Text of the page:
Microphthalmia-associated transcription factor (MITF) locus lacks linkage to human vitiligo or osteopetrosis: an evaluation.
The microphthalmia-associated transcription factor (MITF) locus has been mapped to human chromosome 3p12-p14.1, and encodes a basic helix-loop-helix zipper (bHLH-ZIP) protein homologous to a number of transcription factors. Numerous mutations at the mouse microphthalmia (mi) locus have been described, and all have reduced or absent pigmentation of the eyes, ears, and/or pelage, with some genotypes exhibiting small or absent eyes and osteopetrosis. The mivit/vit mutation at the mouse mi locus produces a postnatal depigmentation that resembles human vitiligo. The mice homozygous for this mi allele show a progressive loss of cutaneous, hair and ocular pigmentation with age. Vitiligo, an acquired depigmentary disorder, is characterized by patchy depigmentation of skin that generally begins around puberty and tends to become more progressive over time. There is suggestive evidence that human vitiligo may be inherited; however, the mode of inheritance is still debated and the pathogenesis is not clearly delineated. The human disorder osteopetrosis is characterized by a generalized net accumulation of skeletal mass and results from reduced osteoclast function in the bone. This is an inherited disorder and has been associated with mi in a mutant mouse. Therefore, the possible involvement of the MITF locus in the pathogenesis of either familial vitiligo or osteopetrosis was investigated. Linkage analysis was performed using microsatellite polymorphic markers D3S2465, D3S1261, and D3S1766 on genomic DNA from 26 families with vitiligo/osteopetrosis. D3S1261 is physically located at or near the MITF locus, while D3S2465 and D3S1766 are flanking the locus at about 17.5 cM genetic distance each side. Evidence from LOD score analysis surprisingly indicated that none of the families with vitiligo or osteopetrosis are linked to these short tandem repeat polymorphisms (STRPs). Thus, the human homolog (MITF) of the mouse mi gene, a good candidate gene at the phenotypic level, may not be involved in the pathogenesis of familial human vitiligo or osteopetrosis.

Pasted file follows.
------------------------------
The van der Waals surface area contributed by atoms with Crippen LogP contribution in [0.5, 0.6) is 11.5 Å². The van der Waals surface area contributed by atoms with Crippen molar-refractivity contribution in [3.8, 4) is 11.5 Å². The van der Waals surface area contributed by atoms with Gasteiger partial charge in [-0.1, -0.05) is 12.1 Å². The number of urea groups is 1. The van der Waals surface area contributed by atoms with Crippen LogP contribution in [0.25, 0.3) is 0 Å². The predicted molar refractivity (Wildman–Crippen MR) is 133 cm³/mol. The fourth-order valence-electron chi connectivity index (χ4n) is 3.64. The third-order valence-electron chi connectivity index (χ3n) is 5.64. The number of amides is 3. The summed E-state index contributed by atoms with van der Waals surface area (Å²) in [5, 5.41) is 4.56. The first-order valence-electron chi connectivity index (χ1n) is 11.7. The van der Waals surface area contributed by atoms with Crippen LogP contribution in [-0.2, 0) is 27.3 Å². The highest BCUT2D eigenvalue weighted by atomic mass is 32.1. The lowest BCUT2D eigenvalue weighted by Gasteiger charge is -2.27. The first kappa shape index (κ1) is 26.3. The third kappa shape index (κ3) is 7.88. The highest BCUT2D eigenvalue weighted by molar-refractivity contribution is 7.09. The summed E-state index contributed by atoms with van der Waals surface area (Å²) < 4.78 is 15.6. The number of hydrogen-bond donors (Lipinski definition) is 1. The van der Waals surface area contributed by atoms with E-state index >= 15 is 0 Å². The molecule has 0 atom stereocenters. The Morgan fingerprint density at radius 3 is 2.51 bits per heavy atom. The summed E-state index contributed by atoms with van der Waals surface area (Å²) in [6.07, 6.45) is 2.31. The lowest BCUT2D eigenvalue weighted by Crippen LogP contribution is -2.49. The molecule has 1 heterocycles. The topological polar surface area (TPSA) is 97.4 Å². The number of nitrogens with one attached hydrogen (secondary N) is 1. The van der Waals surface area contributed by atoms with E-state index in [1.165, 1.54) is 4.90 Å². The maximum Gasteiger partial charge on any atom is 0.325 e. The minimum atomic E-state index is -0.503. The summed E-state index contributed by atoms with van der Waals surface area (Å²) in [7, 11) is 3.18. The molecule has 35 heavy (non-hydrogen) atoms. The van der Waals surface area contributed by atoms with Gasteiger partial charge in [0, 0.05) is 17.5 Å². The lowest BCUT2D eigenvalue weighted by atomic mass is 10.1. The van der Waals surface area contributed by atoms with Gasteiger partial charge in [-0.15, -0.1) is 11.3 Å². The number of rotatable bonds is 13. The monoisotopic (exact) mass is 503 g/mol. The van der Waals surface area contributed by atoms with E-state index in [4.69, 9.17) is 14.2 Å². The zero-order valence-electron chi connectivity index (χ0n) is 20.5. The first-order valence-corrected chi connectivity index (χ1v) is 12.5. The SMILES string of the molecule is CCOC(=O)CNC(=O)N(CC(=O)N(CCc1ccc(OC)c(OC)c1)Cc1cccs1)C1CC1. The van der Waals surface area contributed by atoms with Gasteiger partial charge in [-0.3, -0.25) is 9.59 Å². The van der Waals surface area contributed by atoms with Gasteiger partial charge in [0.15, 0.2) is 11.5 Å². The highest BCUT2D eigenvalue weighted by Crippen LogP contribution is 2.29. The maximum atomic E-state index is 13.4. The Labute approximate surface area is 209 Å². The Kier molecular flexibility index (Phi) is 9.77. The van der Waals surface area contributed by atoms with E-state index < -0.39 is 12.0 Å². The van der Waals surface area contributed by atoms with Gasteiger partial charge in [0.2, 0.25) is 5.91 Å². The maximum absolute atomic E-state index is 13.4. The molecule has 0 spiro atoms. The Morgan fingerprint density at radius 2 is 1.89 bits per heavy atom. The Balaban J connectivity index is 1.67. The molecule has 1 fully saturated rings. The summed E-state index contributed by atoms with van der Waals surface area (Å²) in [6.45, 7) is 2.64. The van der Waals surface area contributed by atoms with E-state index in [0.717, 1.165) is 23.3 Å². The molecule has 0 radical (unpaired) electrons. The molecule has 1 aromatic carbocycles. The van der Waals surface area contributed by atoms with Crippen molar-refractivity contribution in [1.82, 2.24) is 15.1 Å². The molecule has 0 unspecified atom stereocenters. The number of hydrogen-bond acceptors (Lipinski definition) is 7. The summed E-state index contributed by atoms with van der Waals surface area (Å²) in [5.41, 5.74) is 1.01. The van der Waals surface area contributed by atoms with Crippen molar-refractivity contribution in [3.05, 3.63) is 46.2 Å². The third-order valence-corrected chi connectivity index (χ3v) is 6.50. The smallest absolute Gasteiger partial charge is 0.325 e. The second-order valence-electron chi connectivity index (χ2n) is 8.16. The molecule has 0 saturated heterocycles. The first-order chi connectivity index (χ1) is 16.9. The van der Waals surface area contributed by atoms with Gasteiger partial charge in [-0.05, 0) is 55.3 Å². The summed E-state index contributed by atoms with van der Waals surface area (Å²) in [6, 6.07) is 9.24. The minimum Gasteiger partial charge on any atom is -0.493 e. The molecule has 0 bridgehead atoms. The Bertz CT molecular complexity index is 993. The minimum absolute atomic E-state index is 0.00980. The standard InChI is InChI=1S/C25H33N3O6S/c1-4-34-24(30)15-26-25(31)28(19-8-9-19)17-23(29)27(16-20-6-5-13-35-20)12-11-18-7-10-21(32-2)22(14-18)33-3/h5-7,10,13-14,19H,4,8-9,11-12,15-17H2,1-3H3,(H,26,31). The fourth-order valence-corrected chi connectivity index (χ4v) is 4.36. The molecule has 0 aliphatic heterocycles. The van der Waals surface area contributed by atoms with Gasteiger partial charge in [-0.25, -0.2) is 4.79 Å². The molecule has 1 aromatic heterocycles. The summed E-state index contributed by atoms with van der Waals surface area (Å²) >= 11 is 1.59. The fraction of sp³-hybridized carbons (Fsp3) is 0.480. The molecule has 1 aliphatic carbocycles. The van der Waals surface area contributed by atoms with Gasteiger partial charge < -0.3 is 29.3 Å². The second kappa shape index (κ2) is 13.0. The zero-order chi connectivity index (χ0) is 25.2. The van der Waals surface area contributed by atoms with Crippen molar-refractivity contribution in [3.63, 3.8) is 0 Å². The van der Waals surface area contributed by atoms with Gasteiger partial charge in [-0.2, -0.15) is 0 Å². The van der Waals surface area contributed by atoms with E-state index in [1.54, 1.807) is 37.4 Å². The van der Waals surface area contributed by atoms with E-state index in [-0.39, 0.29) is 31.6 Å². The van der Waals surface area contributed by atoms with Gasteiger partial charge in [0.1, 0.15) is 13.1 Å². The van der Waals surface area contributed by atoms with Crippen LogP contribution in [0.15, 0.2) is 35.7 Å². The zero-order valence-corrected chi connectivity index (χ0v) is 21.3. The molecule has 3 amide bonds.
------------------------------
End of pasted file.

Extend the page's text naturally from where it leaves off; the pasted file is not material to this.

Tripathi, RK; Flanders, DJ; Young, TL; Oetting, WS; Ramaiah, A; King, RA; Boissy, RE; Nordlund, JJ
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